Posted 05 November 2004 - 07:58 AM
Thiago Soares was terrific as the villain, Orion, but I thought both Darcey Bussell and Jonathan Cope were struggling with the choreography. The audience seemed to have a good time - lots of cheers and curtain calls.
It's been Christopher Newton's dedication that has brought Sylvia back to the stage and I think he can feel very proud of himself.
Posted 08 November 2004 - 03:53 AM
I was there for 4 November - Opening Night of Sylvia as well! I have been mulling over my thoughts since then. Delibes' score was one of the biggest draws for me - the music just screams out DANCE! And Ashton's choreography, *especially* the Act III Variations and pdd, show a beautiful interpretation of this music.
I must agree with you about the dancing though. Thiago Soares was brilliant - he is the all-around up-and-coming package I think: dancing, acting, character work. And I do think Martin Harvey deserves special mention as Eros... standing there, still, for so long (I kept trying to catch the moment when he shifts weight, but always missed it!), and then dancing beautifully when the time called for it. Plus, his little 'steps' under the hidden cloak in Act I were fabulously timed! I thought Cope's dancing was fine, but to me Bussell never seemed to be comfortable with the choreography, and the quickness and musicality of the steps in the Act III variation weren't accurate enough for my liking. I did have the chance to see Marianela Nunez is rehearsal for this, and thought she was quite good, and luckily will be able to see her in performance later this month. However, I am missing Yanowsky's interpretation - but how I wish Miyako Yoshida was given this role!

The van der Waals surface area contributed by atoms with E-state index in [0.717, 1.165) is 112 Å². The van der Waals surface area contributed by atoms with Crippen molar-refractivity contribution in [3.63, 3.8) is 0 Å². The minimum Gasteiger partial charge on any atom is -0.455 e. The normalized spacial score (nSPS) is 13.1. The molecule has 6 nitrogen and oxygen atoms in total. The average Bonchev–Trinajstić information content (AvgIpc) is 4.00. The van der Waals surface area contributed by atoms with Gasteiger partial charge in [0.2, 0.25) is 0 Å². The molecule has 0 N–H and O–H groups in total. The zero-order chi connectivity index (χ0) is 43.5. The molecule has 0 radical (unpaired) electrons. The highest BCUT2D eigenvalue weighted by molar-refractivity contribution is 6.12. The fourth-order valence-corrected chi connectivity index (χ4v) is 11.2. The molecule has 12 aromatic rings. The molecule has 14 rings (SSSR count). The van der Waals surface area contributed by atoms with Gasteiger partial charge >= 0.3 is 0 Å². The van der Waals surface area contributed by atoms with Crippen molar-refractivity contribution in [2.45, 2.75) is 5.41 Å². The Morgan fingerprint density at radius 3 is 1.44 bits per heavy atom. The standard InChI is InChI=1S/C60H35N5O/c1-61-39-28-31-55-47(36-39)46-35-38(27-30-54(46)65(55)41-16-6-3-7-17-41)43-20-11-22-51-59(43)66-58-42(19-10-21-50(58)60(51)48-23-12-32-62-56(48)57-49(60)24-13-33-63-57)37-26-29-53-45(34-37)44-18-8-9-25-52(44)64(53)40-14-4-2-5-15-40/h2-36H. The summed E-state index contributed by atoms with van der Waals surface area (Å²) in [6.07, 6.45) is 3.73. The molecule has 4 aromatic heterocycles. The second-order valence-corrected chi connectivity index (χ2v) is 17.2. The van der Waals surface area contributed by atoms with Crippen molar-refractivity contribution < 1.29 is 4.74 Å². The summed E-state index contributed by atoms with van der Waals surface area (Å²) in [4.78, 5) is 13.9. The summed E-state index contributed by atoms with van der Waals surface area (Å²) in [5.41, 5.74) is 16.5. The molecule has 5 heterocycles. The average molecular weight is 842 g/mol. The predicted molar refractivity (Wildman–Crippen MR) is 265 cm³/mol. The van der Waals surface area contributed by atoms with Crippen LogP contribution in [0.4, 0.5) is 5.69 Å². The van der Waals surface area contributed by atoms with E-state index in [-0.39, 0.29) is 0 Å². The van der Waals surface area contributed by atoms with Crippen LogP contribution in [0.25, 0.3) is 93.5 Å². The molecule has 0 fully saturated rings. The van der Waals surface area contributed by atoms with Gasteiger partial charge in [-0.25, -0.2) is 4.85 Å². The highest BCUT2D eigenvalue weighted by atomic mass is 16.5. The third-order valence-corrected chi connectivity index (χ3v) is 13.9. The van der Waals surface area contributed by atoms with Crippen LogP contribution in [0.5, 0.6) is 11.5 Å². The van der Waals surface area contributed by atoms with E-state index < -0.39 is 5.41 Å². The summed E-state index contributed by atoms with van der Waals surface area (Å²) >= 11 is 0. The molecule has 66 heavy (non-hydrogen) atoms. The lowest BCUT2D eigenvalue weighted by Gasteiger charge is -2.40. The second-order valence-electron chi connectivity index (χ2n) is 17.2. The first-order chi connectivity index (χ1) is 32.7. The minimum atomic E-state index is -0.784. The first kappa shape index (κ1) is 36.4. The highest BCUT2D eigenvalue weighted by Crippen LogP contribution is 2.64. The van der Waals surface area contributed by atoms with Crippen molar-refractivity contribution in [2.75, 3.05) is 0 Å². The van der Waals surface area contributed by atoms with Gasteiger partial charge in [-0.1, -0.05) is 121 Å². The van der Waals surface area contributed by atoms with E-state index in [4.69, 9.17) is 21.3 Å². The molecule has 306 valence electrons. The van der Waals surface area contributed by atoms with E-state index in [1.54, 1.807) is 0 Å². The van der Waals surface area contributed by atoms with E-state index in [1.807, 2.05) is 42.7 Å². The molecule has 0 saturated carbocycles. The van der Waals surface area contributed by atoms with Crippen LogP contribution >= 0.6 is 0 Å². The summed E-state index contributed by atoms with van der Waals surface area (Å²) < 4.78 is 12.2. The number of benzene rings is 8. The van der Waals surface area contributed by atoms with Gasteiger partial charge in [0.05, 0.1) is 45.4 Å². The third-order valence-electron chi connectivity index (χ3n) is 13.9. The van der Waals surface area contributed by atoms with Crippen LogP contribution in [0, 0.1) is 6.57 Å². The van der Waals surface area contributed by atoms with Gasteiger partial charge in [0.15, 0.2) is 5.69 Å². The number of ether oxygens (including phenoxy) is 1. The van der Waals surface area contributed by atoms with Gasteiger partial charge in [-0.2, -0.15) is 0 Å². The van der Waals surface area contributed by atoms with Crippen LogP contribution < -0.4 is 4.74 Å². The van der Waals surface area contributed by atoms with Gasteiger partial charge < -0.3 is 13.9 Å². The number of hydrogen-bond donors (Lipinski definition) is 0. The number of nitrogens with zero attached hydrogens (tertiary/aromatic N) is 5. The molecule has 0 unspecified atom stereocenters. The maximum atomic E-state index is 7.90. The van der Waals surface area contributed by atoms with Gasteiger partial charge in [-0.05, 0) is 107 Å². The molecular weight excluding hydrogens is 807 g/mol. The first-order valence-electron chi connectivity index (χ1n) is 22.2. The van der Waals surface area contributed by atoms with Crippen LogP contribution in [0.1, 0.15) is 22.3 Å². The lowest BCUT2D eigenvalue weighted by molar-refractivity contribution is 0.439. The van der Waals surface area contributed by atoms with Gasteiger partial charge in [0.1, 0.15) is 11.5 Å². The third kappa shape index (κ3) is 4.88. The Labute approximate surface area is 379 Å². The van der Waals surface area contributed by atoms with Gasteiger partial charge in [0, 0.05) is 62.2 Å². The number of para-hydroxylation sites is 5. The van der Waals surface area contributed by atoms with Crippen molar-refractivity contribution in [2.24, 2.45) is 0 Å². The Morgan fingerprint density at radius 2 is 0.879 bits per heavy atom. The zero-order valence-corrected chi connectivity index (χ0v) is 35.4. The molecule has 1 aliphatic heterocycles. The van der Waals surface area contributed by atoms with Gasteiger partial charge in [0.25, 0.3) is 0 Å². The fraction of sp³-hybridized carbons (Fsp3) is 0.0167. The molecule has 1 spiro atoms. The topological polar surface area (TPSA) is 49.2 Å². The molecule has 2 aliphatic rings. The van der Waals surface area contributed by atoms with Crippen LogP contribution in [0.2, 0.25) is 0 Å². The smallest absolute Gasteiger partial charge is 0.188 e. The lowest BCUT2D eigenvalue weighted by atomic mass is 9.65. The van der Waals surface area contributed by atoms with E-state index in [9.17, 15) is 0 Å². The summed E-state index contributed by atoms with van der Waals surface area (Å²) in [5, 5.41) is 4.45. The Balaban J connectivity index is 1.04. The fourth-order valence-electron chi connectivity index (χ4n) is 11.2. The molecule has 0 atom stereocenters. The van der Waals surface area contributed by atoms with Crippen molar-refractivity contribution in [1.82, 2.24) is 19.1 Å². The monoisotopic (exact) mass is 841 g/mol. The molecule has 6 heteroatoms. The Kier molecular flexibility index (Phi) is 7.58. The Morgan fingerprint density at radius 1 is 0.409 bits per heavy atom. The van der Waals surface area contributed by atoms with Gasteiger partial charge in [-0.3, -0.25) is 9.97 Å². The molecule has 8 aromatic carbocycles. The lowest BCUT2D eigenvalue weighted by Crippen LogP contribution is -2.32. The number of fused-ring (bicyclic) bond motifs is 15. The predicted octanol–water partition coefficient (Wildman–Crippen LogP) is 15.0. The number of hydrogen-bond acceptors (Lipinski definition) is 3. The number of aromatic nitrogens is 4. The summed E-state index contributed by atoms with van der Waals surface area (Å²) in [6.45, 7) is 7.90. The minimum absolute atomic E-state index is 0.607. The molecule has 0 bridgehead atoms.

Any thoughts from others?
Posted 08 November 2004 - 08:57 AM
Thiago Soares was brilliant - he is the all-around up-and-coming package I think: dancing, acting, character work.
I am thrilled to read that Soares is (a) making his mark with the Royal Ballet -- I had no idea that the RB is his 'home' -- and (b) dancing so splendidly as Orion. All of the in-print reviews seem to single him out positively, above all other soloists in the work. I have very, very fond memories of Soares when he used to be known as Thiago Soares-Pinto...as I saw him win the Gold Medal at the 2001 Moscow International Ballet Competition, with Roberta Marques winning silver. What a joy to see all of the 'young upshots' turn their competition-promise into real-life 'gold'!
Now I am TOTALLY looking forward to seeing Soares' Orion in the closing performance of this run (Dec. 3). I'm also seeing the Nunez/Pennyfether (sp?) cast on Dec. 1...and the initial Cinderella (Cojocaru/Kobborg) in between the two Sylvias. Not a bad three-day break to reacquaint myself with the Royal Ballet, I hope.
Thanks for the reviews thus far, everyone.
Posted 24 February 2005 - 11:52 AM
I showed a friend who never been to a ballet in all his live a bit of the 3rd act and than the same thing from the 60. From the 60:shadowing figures, black and white, faces you could not see. My friend said immediately: "but they are much better".
In the Foyer they showed bit from the 60s Silvia. And nowhere did we see nowadays such attack, speed and style.